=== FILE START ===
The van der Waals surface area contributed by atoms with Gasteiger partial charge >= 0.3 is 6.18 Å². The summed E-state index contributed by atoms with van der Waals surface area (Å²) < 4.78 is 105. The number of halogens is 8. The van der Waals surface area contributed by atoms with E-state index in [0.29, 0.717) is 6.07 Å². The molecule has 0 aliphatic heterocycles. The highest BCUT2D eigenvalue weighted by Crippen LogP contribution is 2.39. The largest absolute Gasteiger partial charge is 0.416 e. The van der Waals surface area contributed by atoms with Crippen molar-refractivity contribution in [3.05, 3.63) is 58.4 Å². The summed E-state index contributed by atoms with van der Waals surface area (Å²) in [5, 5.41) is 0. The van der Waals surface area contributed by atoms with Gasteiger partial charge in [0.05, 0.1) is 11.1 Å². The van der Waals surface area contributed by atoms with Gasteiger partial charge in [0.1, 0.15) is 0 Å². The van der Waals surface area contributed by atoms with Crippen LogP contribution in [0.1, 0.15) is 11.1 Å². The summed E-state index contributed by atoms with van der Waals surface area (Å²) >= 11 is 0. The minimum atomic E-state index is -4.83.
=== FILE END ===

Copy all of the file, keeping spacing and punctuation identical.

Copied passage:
The van der Waals surface area contributed by atoms with Gasteiger partial charge >= 0.3 is 6.18 Å². The summed E-state index contributed by atoms with van der Waals surface area (Å²) < 4.78 is 105. The number of halogens is 8. The van der Waals surface area contributed by atoms with E-state index in [0.29, 0.717) is 6.07 Å². The molecule has 0 aliphatic heterocycles. The highest BCUT2D eigenvalue weighted by Crippen LogP contribution is 2.39. The largest absolute Gasteiger partial charge is 0.416 e. The van der Waals surface area contributed by atoms with Crippen molar-refractivity contribution in [3.05, 3.63) is 58.4 Å². The summed E-state index contributed by atoms with van der Waals surface area (Å²) in [5, 5.41) is 0. The van der Waals surface area contributed by atoms with Gasteiger partial charge in [0.05, 0.1) is 11.1 Å². The van der Waals surface area contributed by atoms with Gasteiger partial charge in [0.1, 0.15) is 0 Å². The van der Waals surface area contributed by atoms with Crippen LogP contribution in [0.1, 0.15) is 11.1 Å². The summed E-state index contributed by atoms with van der Waals surface area (Å²) >= 11 is 0. The minimum atomic E-state index is -4.83.